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News conference tomorrow to announce the new collective bargaining agreement

Nov 21, 2011, 3:44 PM EDT

Selig and Weiner

The owners and the MLBPA are going to reach a memorandum of understanding on the new five-year collective bargaining agreement today, and they’ve announced that there will be a news conference tomorrow afternoon to make the new labor deal public.

We know most of the larger components already: blood testing for human growth hormone, an increase in the minimum salary to $480,000 and luxury taxes on draftee bonuses and international free agent signings. It also modifies the luxury tax on high payrolls and changes compensation for clubs losing major league free agents.

But mostly this will be a gloat conference. The owners and the union acting justifiably smug for putting together what will, by the time the contract is over, be 21 straight years of labor peace.

And I’m glad they can gloat about it.

  1. sknut - Nov 21, 2011 at 3:53 PM

    Bravo Bravo-MLB and MLBPA you deserve to gloat especially after watching your football and basketball brothers go through labor hell. Deal might not be perfect for each side but rarely is a deal perfect.

  2. sdelmonte - Nov 21, 2011 at 4:27 PM

    It’s fascinating that no one wanted to renegotiate the division of money. No one got greedy, and no one tried to blame the other side for their own mis-spending.

    Selig has done a great job here in controlling the owners. David Stern should take notes,

    • Kevin S. - Nov 21, 2011 at 5:27 PM

      I don’t think baseball actually has a set division of money the way salary-cap leagues do.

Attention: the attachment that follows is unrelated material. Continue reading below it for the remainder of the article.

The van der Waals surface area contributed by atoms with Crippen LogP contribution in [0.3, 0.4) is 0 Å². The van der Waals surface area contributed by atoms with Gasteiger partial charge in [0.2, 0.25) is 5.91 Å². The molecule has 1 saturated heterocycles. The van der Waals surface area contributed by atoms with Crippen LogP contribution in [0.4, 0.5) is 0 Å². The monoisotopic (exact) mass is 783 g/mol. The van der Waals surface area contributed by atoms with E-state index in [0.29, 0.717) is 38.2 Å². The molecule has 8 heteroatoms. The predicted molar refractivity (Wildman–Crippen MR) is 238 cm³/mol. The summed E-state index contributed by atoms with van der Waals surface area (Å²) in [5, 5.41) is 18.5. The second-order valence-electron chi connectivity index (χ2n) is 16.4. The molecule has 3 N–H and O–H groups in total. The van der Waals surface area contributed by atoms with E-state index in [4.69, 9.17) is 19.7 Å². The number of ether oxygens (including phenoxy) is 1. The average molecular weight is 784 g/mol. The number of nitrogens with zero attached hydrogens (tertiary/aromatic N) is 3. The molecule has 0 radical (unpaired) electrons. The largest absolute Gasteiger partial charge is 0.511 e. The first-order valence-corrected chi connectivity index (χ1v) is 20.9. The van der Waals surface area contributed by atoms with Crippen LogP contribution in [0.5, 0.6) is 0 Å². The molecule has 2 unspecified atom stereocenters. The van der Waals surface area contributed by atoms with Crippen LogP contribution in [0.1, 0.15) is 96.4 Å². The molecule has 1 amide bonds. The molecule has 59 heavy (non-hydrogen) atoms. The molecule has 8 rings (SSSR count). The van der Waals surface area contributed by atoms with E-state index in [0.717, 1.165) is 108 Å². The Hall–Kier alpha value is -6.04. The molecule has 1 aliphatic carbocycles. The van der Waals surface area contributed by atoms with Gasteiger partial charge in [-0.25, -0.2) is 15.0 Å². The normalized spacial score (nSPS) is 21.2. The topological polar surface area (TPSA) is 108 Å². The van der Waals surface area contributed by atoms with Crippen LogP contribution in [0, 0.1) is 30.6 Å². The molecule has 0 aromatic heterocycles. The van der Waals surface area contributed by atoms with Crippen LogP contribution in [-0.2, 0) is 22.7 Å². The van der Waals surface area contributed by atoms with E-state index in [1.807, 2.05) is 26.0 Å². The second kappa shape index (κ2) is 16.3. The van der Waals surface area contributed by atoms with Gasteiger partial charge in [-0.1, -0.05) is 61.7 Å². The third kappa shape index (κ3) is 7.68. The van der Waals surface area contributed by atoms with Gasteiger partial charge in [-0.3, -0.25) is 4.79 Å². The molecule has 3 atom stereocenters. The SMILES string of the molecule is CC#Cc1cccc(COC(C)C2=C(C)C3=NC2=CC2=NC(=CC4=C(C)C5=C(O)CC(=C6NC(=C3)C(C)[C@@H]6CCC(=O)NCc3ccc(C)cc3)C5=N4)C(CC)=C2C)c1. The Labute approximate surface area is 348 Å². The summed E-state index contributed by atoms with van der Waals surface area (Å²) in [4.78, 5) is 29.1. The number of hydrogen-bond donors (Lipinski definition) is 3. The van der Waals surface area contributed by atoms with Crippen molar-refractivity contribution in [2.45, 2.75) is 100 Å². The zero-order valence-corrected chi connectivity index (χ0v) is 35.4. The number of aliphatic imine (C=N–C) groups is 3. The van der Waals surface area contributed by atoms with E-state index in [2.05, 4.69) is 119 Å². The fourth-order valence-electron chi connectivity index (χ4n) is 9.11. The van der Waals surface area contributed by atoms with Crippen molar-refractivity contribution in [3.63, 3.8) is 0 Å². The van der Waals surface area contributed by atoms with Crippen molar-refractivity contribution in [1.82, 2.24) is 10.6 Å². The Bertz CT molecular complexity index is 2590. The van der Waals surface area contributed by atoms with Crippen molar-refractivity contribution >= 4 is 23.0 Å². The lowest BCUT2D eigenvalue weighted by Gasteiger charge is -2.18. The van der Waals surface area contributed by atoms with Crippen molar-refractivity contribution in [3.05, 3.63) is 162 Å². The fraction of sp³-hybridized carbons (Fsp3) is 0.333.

3. Chris St. John - Nov 21, 2011 at 4:27 PM

    I’m really interested to learn more about this, because right now I really don’t like the specifics of the agreement.

    1. Testing for HGH, which has not shown to improve performance (http://www.sabernomics.com/sabernomics/index.php/2007/04/i-dont-worry-about-hgh-in-baseball-and-neither-should-you/)

    2. Making it more difficult for teams to spend in the draft, which hurts small-market teams who primarily build a team that way. It also may sway two-sport prospects away from baseball because they may make more money elsewhere. It may also decrease team spending internationally, decreasing the talent pool there as well.

    3. Instead of removing super-2, they are increasing the amount of players eligible for it? My first thought is that this will make teams keep prospects in the minor leagues for longer to avoid super-2 status, which sucks hard in my opinion.

    4. I don’t understand the free agent compensation yet, so I will withhold judgement there.

    So to recap: Less talent from other sports, less youth in the majors, more testing for a substance that doesn’t increase performance. But I guess it increases available jobs to the veteran players like Jamey Carroll? I would definitely definitely rather watch him play than Mike Trout.

    • Kevin S. - Nov 21, 2011 at 5:36 PM

      If I’m not mistaken, by expanding the Super-Two pool it makes it more difficult for teams to hold players back in hopes of avoiding second-year arbitration. Keeping them in the minors until June can be a tough trade-off. What if you have to keep them down past the All-Star break?

    • tcostant - Nov 22, 2011 at 10:34 AM

      Chris St. John, I think that is a really good post, except your missing the point on #2. Two many small market teams, pass on player they have ranked higher because of signablity issues; hopefully this rule can rain in the bonus, so teams just draft the best players; not the most signable.

      • Kevin S. - Nov 22, 2011 at 3:43 PM

        Do they? It seems like small-market teams are the biggest draft spenders. Capping draft spending rewards teams for not being smart.

  4. MadDog Rickles - Nov 22, 2011 at 2:41 PM

    Here’s to another 5 years of Yankee, Red Sox, Phillies, (insert big market team here) dominance

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